Key words: sudden cardiac arrest, medical technician, EMS, workplace
Sudden cardiac arrest (SCA) is always an important topic, which catches physicians and health professionals’ attention. According to the Occupational Safety and Health Organization, 15% of workplace fatalities are due to SCA. While the incidence of SCA among employees in other Emergency services, i.e. firefighters (1) and police (2) has been described in the literature, there are no recorded data or published studies about SCA among medical staff employees in Emergency Medical Services (EMS). We describe the rare case SCA in emergency medical technicians (EMT) while in workplace.
A 51-year-old EMT was examined at the EMS ambulance during his working hours, because of acute burning pain behind the sternum, radiating to the left shoulder and elbow and sweating. A longtime athlete, but also a passionate smoker (over 20 years, around 30 cigarettes per day). Hypertonic, working in shifts in a field medical team for more than 25 years. His father had suddenly died at 60 years of age. On examination: conscious, oriented, eupneic, acianotic, afebrile, overweight, neck veins not pronounced, no murmur on carotid arteries. Blood pressure (BP) on arms 160/100 mmHg, pulse 100/min, respiratory rate, 18 breaths/minute, oxygen saturation (SaO2) was 98%. A 12-lead ECG showed sinus rhythm, qR in D1 and aVL, RR` in D3, flattened T in AVL (figure 1).
Figure 1. ECG finding
During observation and continuous ECG monitoring, VF cardiac arrest occurred. Cardiopulmonary resuscitation (CPR) was conducted according to 2015 shockable rhythm guidelines. Return of spontaneous circulation, breathing and consciousness was achieved 8 minutes later. Hemodynamically stable, the patient received a dual antithrombotic therapy and was transported directly to the heart catheterization lab with continuous monitoring. At coronography (figure 2), a 100% stenosis was observed on D1 branch (Rentrop 0, TIMI 0), after which angioplasty was performed. Two months later, the EMT returned to work as a dispatcher in the Department of Transportation and Dialysis of EMS Belgrade.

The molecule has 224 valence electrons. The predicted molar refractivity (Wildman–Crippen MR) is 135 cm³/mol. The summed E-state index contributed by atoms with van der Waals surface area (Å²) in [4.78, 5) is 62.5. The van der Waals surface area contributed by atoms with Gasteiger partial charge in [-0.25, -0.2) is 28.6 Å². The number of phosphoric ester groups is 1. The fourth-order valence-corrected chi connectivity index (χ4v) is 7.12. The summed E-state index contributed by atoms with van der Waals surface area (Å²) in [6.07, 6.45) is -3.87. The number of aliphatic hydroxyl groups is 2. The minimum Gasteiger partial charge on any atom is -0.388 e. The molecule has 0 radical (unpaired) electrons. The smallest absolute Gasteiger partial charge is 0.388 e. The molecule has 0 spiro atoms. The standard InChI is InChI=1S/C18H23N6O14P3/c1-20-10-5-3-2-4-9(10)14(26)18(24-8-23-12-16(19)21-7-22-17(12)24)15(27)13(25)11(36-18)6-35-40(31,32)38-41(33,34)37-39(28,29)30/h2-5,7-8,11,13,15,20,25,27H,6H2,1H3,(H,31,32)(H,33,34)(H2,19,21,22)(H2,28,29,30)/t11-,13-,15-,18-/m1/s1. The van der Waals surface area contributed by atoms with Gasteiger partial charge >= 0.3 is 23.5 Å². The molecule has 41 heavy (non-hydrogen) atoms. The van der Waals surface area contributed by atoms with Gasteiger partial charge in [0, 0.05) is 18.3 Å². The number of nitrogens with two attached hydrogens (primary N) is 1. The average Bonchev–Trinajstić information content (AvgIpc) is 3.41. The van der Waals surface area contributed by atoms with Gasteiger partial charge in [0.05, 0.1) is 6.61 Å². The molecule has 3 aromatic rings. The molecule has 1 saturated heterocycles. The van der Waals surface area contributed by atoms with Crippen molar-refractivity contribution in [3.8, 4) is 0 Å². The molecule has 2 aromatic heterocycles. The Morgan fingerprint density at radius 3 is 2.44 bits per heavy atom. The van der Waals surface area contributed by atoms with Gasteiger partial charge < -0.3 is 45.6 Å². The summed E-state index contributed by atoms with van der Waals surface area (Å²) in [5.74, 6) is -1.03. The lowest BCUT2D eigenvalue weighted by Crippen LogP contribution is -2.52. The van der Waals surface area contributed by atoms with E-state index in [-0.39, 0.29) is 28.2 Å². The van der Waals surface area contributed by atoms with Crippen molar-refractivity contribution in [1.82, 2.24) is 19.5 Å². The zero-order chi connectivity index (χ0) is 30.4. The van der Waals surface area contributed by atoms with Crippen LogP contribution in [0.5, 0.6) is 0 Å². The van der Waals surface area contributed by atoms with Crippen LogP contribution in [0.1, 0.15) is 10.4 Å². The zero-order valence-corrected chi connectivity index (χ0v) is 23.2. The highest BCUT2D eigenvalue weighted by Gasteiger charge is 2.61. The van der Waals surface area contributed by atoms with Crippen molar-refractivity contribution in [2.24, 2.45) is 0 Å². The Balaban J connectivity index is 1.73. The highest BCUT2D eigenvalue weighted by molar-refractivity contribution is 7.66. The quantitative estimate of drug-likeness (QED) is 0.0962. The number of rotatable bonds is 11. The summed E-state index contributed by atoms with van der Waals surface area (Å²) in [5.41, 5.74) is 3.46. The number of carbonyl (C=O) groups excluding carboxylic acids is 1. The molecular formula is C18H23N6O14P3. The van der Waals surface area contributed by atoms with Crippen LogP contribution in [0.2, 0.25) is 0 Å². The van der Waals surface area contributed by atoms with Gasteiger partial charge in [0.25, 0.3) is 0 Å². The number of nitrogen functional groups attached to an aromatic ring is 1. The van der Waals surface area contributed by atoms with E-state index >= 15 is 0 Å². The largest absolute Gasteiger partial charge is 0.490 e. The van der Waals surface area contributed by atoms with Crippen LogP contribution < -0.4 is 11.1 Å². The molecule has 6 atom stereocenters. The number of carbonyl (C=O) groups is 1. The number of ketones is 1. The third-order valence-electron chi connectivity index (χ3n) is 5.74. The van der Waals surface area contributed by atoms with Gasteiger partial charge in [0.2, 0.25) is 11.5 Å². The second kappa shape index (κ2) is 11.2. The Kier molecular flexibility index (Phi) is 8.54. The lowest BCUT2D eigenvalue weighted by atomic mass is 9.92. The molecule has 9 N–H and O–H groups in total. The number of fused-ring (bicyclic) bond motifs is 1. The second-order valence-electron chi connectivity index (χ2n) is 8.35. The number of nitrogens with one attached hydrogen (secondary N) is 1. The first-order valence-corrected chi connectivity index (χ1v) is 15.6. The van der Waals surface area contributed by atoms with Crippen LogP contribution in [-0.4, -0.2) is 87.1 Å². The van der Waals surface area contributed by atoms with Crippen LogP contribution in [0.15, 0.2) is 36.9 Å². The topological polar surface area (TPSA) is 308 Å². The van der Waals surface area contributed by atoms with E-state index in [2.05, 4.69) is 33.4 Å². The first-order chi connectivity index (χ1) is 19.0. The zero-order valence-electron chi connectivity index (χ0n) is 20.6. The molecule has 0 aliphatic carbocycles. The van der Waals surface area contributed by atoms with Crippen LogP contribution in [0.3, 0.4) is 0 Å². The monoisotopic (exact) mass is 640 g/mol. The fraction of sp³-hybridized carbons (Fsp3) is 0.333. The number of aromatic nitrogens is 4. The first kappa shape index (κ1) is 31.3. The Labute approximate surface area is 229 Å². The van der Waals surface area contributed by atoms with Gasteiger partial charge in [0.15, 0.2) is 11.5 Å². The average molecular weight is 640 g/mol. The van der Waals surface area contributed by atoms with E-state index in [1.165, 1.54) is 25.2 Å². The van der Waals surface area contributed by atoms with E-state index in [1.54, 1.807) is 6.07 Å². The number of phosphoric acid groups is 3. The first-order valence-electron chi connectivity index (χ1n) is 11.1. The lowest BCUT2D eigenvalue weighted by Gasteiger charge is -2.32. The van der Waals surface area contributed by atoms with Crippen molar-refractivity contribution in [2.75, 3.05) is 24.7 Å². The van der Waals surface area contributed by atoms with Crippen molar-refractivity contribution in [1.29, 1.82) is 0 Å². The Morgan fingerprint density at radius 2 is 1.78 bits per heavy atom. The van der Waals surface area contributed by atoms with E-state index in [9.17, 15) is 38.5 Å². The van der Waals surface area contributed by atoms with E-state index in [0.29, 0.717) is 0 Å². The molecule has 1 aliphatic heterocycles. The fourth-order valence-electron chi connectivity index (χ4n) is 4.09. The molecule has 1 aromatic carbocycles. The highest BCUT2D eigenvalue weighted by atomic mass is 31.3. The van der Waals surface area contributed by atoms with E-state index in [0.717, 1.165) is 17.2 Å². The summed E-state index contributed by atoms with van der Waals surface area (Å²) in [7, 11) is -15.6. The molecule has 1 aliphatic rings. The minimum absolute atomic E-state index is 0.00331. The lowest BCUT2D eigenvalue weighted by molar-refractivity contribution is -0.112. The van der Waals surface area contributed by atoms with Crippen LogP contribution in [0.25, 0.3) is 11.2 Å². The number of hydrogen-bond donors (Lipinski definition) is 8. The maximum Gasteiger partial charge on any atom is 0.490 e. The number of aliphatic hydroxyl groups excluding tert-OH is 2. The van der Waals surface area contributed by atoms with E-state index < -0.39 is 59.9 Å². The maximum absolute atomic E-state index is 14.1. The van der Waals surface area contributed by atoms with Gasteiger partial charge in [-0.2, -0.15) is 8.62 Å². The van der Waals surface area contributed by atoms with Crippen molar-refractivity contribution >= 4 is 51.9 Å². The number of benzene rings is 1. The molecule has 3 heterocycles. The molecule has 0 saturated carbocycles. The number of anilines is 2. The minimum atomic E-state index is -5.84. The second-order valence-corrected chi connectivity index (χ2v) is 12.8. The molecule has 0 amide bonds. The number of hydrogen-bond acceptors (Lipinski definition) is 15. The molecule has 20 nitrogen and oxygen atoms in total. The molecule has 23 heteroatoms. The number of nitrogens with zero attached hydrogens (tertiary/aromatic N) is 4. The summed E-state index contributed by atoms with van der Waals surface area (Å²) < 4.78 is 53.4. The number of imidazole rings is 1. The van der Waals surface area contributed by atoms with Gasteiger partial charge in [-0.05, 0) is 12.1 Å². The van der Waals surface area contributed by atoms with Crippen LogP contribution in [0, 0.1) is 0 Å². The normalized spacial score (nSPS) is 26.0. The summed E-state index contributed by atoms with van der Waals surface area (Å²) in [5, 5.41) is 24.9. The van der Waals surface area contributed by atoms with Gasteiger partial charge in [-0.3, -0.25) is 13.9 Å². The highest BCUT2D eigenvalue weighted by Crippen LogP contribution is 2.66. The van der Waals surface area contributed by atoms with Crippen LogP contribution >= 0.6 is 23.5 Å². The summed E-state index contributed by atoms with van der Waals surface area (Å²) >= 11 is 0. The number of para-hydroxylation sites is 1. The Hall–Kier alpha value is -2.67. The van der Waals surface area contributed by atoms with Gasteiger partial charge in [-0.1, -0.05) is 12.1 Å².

Figure 2. Coronary angiography finding
The first academic report on SCA among Chinese doctors was published in 2015. (3) Chronic exposure to established risk factors for CVD (hypertension, dyslipidemia, obesity, and tobacco smoking), as in our patient, can lead to underlying coronary heart disease, providing the pathophysiologic substrate for acute sympathetic arousal and cardiovascular strain to precipitate acute cardiovascular events, including SCA . (4) It is thought that stress triggers the final steps in a pathophysiologic cascade, culminating in an acute cardiovascular event. Bajić- Dragutinović Ž et al. examined the link between cardiovascular risk factors, shift workers and duration of service in Belgrade EMS. (5) The leading factor was workplace stress, shift work 20, as well as smoking. Our patient had all of the abovementioned risk factors.
SCA is a life-threatening condition that can happen to anyone, anytime, anywhere, and at any age. Due to increased stress, existing risk factors and shift work, emergency medical workers are a trigger group for SCA in the workplace.
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